And use passwords!! Passwords are there for a reason. Any modern phone, tablet, or laptop has some sort of password or short passcode protection. While it may sound somewhat basic, it really is the first fundamental step in protecting your devices.

Know How to Contact Your Bank

Using credit cards instead of cash is a great way to keep your money safe while abroad, though on the chance that they get blocked or stolen, you’ll need to know how to contact your bank asap.

So travel with a list of phone numbers, and make sure that you have written down the international calling number and not the local one, as this will differ from when you call your bank at home. There will be area and country codes you’ll need to dial first.

Traveling with backup credit cards is always a good way to make sure you’re never stuck without funds, and you should avoid pulling money out from secluded ATM’s. If a machine isn’t visible under street lights from the street then don’t use it. This is putting yourself in the right situation for a thief to steal your cash and card. There are generally always ATM’s and money machines inside the lobby of hostels and hotels, so use these, and any others which are as public as possible.

Purchase Conservatively and Blend in

It’s never a good idea to parade around your wallet when making a purchase and flash your cash. When you make a purchase, do so conservatively and don’t draw attention to yourself. It doesn’t matter whether you’re shopping, tipping a local guide, dining in a restaurant or having a drink at a bar, make sure that you’re organized your money before leaving the hotel room, and NEVER pull out large wads of cash.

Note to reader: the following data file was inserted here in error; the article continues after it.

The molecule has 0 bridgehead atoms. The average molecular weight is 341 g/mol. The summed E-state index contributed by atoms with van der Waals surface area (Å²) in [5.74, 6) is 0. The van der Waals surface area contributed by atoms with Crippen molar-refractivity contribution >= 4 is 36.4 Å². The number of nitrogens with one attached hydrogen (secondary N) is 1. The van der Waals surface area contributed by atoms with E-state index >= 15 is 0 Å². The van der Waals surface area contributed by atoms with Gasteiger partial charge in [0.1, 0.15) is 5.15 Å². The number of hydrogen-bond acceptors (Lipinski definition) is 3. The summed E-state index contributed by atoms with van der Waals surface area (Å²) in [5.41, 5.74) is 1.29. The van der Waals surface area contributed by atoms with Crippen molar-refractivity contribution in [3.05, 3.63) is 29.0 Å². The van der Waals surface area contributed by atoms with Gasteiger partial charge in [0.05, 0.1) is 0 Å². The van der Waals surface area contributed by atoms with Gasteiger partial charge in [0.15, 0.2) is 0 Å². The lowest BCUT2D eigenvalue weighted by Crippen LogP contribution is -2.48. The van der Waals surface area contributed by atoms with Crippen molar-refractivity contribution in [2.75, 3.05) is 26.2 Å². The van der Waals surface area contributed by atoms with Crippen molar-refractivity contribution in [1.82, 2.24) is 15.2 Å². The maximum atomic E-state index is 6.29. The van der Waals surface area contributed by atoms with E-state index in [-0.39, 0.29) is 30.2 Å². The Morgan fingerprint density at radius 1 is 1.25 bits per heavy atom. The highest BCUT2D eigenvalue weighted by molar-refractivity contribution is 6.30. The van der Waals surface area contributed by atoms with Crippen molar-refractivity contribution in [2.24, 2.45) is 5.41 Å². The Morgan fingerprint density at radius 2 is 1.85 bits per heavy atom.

You should only carry as much cash as you need for the day, and leave the rest in the safe at your hotel. Never change money openly in the street or try and count your change in public. You’ll be an easy target for pickpockets and you’re likely to get ripped off, especially if you’re not 100% on the local currency.

Make sure that when you exchange your money it’s done via a recognized trader, like a bank or an official exchange bureau. Remember that if you can exchange your money in town, this will likely save you money as the exchange rate at the airport is always inflated.

Also, when you’re traveling it’s never a good idea to give money to those living on the street. You’re breaking the rule of pulling out your cash in public, this kind of giving encourages begging, and in a lot of countries you’ll find that if you give to one, this means that the rest of your day will be spent warding off others. If you really want to do good while traveling there are options like volunteering.

Meg Jerrard is an Australian Journalist who has been travelling and blogging around the world for the last 7 years to inspire others to embark on their own worldwide adventure!  Her husband Mike is an American travel photographer, and together they have made the world their home.

Follow their journey on FacebookGoogle+ and Twitter.